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The Feast of Teresa of Ávila

I was born on the feast of Teresa of Ávila. Go ahead and Wikipedia her. We will wait.  
Her primary book is The Interior Castle, and it is a seminal text for anyone looking to move into a more contemplative prayer life. We studied it last year on Wednesday mornings with the help of R. Thomas Ashbrook’s Mansions of the Heart.

Being born on a saint’s day is not a guarantee of holiness, but it has marked my life as I have sought to respond to Teresa and the schools of prayer that are inspired by her.  
In Teresa’s imagery, you have this interior castle made of glass, with layers of space that move inward toward the center where Christ is most purely present.
In Ashbrook’s interpretation of Teresa, he suggests that those at the first level only know that water is available at a well somewhere, then we learn that there is a well and begin to go occasionally. At some point we move closer, then pipe the water into our home. As we move inward, we begin to move from water from without to water from within. This image builds on Jesus’ declaration in John’s Gospel that springs of living water will well up from within the heart of the believer.
My question for you today is, “Where is your water coming from?” Are you going to someone else’s well every now and then? Have you dug a well in your own yard? Are you tending the communal well? Or does the water of life flow from within you?
Church can be a place where people come for years to draw living water, and it can be the place where you live, drawing water weekly, even daily. But at some point, there is a move to something deeper, more personal.  

When Christ dwells in your heart, the living water of the Spirit is there in you for you to drink and draw life from within. The moment you realize this there is a danger.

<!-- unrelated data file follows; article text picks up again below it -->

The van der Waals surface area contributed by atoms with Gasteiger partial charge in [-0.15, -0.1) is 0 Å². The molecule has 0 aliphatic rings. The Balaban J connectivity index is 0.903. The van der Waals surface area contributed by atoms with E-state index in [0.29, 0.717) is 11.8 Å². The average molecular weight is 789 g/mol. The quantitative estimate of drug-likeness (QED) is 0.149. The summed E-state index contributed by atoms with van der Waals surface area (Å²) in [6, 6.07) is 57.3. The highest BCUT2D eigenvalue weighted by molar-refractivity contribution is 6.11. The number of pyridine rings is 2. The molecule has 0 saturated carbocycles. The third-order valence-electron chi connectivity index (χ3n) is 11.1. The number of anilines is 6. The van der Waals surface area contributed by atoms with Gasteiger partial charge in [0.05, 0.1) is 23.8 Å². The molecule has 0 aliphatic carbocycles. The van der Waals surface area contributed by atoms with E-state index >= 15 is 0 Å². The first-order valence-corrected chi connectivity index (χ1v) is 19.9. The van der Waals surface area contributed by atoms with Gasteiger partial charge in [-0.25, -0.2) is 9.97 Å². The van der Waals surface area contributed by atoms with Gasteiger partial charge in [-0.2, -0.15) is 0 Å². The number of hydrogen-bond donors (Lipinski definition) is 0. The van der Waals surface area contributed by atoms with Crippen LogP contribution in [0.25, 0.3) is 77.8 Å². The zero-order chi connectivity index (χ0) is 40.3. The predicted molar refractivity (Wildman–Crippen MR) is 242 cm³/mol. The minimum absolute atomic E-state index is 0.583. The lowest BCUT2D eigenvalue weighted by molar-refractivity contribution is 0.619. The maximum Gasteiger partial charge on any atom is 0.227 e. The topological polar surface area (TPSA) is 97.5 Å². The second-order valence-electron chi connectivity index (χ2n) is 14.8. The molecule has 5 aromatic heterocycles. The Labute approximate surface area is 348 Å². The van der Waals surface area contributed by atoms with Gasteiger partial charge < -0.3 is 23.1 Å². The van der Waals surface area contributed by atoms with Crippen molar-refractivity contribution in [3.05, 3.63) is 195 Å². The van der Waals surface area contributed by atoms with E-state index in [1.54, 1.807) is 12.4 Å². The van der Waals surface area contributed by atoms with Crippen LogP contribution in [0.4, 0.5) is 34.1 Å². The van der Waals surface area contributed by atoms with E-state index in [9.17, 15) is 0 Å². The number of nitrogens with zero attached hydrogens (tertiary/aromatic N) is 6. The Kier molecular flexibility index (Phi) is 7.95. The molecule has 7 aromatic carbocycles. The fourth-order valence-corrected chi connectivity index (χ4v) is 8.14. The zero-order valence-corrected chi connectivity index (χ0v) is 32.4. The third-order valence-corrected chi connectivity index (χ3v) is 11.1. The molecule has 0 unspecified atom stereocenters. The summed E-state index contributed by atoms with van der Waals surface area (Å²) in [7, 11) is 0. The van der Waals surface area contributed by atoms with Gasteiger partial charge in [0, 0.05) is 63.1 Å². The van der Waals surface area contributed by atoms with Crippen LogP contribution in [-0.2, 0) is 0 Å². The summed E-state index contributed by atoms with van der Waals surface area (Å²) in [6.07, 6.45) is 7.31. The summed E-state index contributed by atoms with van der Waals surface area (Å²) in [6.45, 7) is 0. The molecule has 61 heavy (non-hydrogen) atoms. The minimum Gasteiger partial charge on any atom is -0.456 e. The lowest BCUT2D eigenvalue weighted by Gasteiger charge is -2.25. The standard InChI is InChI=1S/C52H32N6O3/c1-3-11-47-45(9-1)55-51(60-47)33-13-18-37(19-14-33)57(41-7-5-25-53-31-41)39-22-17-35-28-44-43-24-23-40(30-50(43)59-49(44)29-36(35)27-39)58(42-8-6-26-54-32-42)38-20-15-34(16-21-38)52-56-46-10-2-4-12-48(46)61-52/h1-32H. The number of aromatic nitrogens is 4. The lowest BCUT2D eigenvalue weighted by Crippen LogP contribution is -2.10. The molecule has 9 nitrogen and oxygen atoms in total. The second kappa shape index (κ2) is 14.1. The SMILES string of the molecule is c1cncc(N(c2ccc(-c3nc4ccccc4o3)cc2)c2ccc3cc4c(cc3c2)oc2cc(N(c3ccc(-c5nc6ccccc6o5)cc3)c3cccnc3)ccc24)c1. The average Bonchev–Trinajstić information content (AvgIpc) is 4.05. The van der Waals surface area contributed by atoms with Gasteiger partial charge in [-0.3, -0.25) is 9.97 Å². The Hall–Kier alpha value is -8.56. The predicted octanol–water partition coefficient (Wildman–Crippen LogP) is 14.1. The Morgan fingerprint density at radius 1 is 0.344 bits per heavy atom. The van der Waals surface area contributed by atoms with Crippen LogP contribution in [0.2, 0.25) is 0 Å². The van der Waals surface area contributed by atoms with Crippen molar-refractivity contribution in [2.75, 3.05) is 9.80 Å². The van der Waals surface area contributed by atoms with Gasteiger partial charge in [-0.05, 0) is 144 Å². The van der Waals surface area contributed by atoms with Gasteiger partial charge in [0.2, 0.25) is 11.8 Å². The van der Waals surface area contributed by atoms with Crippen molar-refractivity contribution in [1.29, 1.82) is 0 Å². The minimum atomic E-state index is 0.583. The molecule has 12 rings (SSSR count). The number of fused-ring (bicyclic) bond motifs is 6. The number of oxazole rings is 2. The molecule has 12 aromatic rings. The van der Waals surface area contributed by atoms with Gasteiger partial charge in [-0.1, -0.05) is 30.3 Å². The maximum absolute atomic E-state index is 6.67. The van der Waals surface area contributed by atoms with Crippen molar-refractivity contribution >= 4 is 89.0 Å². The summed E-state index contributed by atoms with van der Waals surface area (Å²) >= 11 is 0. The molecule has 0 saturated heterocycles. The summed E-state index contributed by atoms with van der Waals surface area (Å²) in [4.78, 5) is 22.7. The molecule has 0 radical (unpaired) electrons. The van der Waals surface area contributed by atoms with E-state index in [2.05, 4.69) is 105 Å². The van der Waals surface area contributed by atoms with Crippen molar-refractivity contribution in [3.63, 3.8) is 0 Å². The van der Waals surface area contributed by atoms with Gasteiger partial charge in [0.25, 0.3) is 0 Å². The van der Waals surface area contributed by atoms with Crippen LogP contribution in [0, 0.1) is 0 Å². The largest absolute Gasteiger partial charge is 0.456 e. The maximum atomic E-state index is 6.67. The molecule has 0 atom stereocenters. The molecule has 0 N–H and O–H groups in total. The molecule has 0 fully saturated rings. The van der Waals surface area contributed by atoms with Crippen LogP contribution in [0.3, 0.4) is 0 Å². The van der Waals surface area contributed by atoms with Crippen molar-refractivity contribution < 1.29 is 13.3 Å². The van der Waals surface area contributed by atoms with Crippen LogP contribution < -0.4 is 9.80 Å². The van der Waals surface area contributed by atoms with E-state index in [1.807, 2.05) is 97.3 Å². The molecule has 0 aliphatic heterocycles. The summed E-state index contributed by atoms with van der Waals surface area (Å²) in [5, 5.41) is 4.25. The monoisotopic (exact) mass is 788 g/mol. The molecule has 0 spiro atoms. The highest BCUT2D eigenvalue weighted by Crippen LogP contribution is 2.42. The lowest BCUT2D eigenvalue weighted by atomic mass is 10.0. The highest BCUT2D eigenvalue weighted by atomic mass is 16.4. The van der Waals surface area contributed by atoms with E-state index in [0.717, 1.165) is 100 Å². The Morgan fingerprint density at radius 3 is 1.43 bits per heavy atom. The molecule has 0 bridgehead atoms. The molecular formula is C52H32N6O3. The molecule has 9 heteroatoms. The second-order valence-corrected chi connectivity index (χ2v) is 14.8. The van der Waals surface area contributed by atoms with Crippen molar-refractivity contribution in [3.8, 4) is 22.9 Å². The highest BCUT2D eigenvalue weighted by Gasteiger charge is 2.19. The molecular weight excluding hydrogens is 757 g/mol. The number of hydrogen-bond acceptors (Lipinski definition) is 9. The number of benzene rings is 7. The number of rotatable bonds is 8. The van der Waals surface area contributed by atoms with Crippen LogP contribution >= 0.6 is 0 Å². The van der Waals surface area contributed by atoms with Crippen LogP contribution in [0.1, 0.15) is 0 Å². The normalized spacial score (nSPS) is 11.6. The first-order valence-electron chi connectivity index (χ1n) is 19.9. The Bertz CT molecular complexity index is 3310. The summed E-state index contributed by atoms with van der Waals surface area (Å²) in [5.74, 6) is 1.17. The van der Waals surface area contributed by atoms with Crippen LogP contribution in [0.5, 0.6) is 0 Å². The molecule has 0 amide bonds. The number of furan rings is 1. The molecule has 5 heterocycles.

The danger is that you think that you have all you need. “I’m spiritual. I don’t need a community. I can draw what I need from within.”

The danger is that you withdraw to live on your own. But the water you draw is not of your own making. It is a gift given to give life to others.  

You have been given the water of life to bring life to your family, the church, and the world. You are the well other people come to for life.

In this season of stewardship, we often point to the need to maintain the well of this place, which is well and good. But right now, I want you to take a moment and realize that you are not a “member” in the world’s sense of the word. No. You are a family member here. You are a child of God, born to a purpose.

Your purpose is to bring the living water of God to those who are thirsty until they drink from their own wells and become who they were meant to be. You are a vessel of God. 

Everything you have in your life is part of your vessel, your container for God’s grace and mercy, which you can use to bring grace and mercy to those around you.

We all have times when life leaves us dry, and we come to church and to friends to receive. We all have times when our well needs some new depth and a good cleaning. But we are not meant to be mere survivors of life. We are life bringers.

When I think of Teresa, I remember how she doggedly, with health issues and the constant threat of the Inquisition, walked from community to community of sisters, writing and working tirelessly to give a word of comfort and love, admonition and grace to her beloved. I remember her call to move closer to Christ, always toward that wordless quiet presence of the one who is at the center of all things, who is life.

I remember Teresa and am called to be a vessel of that presence, that life. So come to the well with us. Help us tend this holy place where we remember who we are, and whose we are. Help us bring Christ to the world.


The Very Rev. Daniel Paul Richards
Christ Church of the Ascension
Paradise Valley, Arizona